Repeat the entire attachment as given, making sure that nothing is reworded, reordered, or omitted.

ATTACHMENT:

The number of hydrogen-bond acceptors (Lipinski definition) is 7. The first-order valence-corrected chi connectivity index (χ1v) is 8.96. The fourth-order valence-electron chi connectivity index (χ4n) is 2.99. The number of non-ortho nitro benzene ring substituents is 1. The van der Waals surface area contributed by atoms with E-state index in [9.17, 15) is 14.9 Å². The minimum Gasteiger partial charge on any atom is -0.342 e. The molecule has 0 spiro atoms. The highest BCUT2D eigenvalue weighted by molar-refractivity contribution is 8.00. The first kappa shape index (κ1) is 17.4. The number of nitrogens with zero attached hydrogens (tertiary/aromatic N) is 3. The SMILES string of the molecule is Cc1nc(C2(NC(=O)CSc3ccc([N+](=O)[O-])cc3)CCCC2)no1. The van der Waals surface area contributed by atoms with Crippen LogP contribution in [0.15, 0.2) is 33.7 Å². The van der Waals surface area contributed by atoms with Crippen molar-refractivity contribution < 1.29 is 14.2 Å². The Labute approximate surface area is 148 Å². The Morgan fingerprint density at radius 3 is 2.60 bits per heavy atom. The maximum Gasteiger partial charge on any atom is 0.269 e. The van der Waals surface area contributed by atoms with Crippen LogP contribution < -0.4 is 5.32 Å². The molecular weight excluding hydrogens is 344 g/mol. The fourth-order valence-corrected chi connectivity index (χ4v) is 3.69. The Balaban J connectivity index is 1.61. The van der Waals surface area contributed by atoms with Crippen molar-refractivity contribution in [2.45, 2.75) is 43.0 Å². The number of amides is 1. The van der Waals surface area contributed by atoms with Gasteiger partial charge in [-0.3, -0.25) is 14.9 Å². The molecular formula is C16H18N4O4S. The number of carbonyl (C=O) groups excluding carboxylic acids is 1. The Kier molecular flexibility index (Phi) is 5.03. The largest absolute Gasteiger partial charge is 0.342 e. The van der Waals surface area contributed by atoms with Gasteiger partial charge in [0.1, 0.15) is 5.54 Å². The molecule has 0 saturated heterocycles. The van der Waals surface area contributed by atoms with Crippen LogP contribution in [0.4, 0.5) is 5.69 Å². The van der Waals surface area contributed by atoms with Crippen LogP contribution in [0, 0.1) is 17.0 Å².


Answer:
The number of hydrogen-bond acceptors (Lipinski definition) is 7. The first-order valence-corrected chi connectivity index (χ1v) is 8.96. The fourth-order valence-electron chi connectivity index (χ4n) is 2.99. The number of non-ortho nitro benzene ring substituents is 1. The van der Waals surface area contributed by atoms with E-state index in [9.17, 15) is 14.9 Å². The minimum Gasteiger partial charge on any atom is -0.342 e. The molecule has 0 spiro atoms. The highest BCUT2D eigenvalue weighted by molar-refractivity contribution is 8.00. The first kappa shape index (κ1) is 17.4. The number of nitrogens with zero attached hydrogens (tertiary/aromatic N) is 3. The SMILES string of the molecule is Cc1nc(C2(NC(=O)CSc3ccc([N+](=O)[O-])cc3)CCCC2)no1. The van der Waals surface area contributed by atoms with Crippen LogP contribution in [0.15, 0.2) is 33.7 Å². The van der Waals surface area contributed by atoms with Crippen molar-refractivity contribution < 1.29 is 14.2 Å². The Labute approximate surface area is 148 Å². The Morgan fingerprint density at radius 3 is 2.60 bits per heavy atom. The maximum Gasteiger partial charge on any atom is 0.269 e. The van der Waals surface area contributed by atoms with Crippen LogP contribution < -0.4 is 5.32 Å². The molecular weight excluding hydrogens is 344 g/mol. The fourth-order valence-corrected chi connectivity index (χ4v) is 3.69. The Balaban J connectivity index is 1.61. The van der Waals surface area contributed by atoms with Crippen molar-refractivity contribution in [2.45, 2.75) is 43.0 Å². The number of amides is 1. The van der Waals surface area contributed by atoms with Gasteiger partial charge in [-0.3, -0.25) is 14.9 Å². The molecular formula is C16H18N4O4S. The number of carbonyl (C=O) groups excluding carboxylic acids is 1. The Kier molecular flexibility index (Phi) is 5.03. The largest absolute Gasteiger partial charge is 0.342 e. The van der Waals surface area contributed by atoms with Gasteiger partial charge in [0.1, 0.15) is 5.54 Å². The molecule has 0 saturated heterocycles. The van der Waals surface area contributed by atoms with Crippen LogP contribution in [0.4, 0.5) is 5.69 Å². The van der Waals surface area contributed by atoms with Crippen LogP contribution in [0, 0.1) is 17.0 Å².